By John Parnell
Monday 29 October
Last updated: 1530
Poland: The Polish environment minister Marcin Korolec has claimed that the EU’s decision not to ban the carry-over of carbon credits from the first Kyoto commitment period into the second period is about ensuring flexibility. Korolec said the decision was to protect “our right to preserve and dispose of the emissions reductions achieved under the Kyoto Protocol”. Critics however, say Poland wants to ensure it has enough credits to permit it to stick to its coal-dependant, carbon intensive economy. (UPI)
Qatar: Imams in Qatar will turn the spotlight on environmental issues during the UN climate change agency’s COP18 summit in Doha. The Holy Quran includes 1500 verses related to the environment. Around 150 mosques in the country will host lectures on reducing energy and resource consumption, climate change and other environmental challenges on November 27.
Geneva: A new atlas of climate change health impacts has been launched by the World Health Organisation (WHO) and the World Meteorological Organisation (WMO). The report links outbreaks of malaria, dengue and even meningitis as a result of climate variability and extreme events such as floods. (AlertNet)
US: The post-election future of the key subsidy for wind energy in the US looks slightly brighter after the possibility of a compromise appeared. President Obama has said he would retain the Production Tax Credit (PTC) but Romney is keen to shelve it. However, Republican plans for a gradual phase-out have emerged, that would be preferable to its complete removal on January 1, 2013. (New York Times)
South Korea: President Lee Myung-bak has placed climate change among the country’s top three priorities as it celebrated its election to the UN Security Council. Speaking at an event in Seoul to mark the event the President said South Korea was committed to: “The recovery of the world economy and maintaining world peace. I would also like to state that we will get actively involved in getting the world prepared for climate change.”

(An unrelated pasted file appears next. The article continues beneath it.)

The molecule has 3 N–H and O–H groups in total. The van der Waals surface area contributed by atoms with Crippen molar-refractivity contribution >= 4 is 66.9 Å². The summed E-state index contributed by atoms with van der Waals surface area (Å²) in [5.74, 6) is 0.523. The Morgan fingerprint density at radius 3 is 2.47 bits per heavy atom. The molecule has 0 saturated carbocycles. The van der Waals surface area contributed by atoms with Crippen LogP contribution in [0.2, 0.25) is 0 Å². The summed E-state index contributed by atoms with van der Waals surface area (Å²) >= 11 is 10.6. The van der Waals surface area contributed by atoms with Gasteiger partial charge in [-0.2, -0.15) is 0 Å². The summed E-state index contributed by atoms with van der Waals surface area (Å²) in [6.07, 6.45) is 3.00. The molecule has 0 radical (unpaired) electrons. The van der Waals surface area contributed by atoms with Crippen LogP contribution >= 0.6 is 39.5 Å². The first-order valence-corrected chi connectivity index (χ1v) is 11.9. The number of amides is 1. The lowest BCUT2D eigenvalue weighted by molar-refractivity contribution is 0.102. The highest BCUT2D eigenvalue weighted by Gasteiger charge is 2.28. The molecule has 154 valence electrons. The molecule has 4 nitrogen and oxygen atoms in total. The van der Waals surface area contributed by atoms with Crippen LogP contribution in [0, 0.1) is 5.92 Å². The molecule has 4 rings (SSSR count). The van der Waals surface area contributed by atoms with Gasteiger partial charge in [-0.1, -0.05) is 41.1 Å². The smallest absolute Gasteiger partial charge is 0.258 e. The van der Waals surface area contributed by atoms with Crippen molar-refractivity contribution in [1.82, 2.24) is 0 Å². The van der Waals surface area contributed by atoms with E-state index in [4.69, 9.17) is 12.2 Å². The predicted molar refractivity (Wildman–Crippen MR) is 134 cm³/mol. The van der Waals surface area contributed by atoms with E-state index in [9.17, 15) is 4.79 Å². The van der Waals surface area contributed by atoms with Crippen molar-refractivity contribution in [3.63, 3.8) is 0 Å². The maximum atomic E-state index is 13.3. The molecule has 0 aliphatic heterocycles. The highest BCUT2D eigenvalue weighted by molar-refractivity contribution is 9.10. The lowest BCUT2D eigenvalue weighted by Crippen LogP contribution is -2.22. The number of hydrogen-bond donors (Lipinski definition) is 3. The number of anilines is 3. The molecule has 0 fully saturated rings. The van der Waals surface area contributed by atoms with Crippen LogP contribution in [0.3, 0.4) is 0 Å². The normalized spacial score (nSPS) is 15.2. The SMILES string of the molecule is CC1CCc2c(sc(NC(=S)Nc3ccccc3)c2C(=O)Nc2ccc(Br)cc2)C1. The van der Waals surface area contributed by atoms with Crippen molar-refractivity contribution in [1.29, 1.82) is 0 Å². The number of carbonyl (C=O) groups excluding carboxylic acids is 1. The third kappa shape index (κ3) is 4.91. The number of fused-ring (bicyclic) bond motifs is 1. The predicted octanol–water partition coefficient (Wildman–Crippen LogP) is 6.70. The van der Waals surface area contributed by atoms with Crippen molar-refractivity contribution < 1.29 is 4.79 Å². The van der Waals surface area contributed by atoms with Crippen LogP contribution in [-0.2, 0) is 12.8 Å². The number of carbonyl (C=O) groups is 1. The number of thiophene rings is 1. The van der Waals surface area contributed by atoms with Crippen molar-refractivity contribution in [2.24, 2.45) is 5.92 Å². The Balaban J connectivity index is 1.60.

South Korea was recently selected to host the UN’s Green Climate Fund, held the Ministerial meeting ahead of the Doha climate talks and is the venue for the 2014 UN Convention on Biodiversity’s biannual summit. (Yonhap News Agency)
US: President Barack Obama has broken his climate silence during the weekend. He told MTV: “We’re not moving as fast as we need to. I am surprised it didn’t come up in the debates.” Obama listed a number of energy efficiency standards enforced during his presidency and stressed the need to pursue new technologies that would allow the economy and the climate to be helped in tandem.
“If we do those things then we can meet the targets I negotiated with other countries in Copenhagen to bring our emissions down by about 17%.” (TreeHugger)
Worldwide: The global consumption of coal reached record levels last year threatening to derail the world’s carbon emission reduction efforts. Coal’s share of energy consumption rose from 25% to 30%, taking it the highest level since 1969, according to figures from the World Coal Association. Coal emits more carbon dioxide and other pollutants than alternative fossil fuels such as gas. (The Guardian)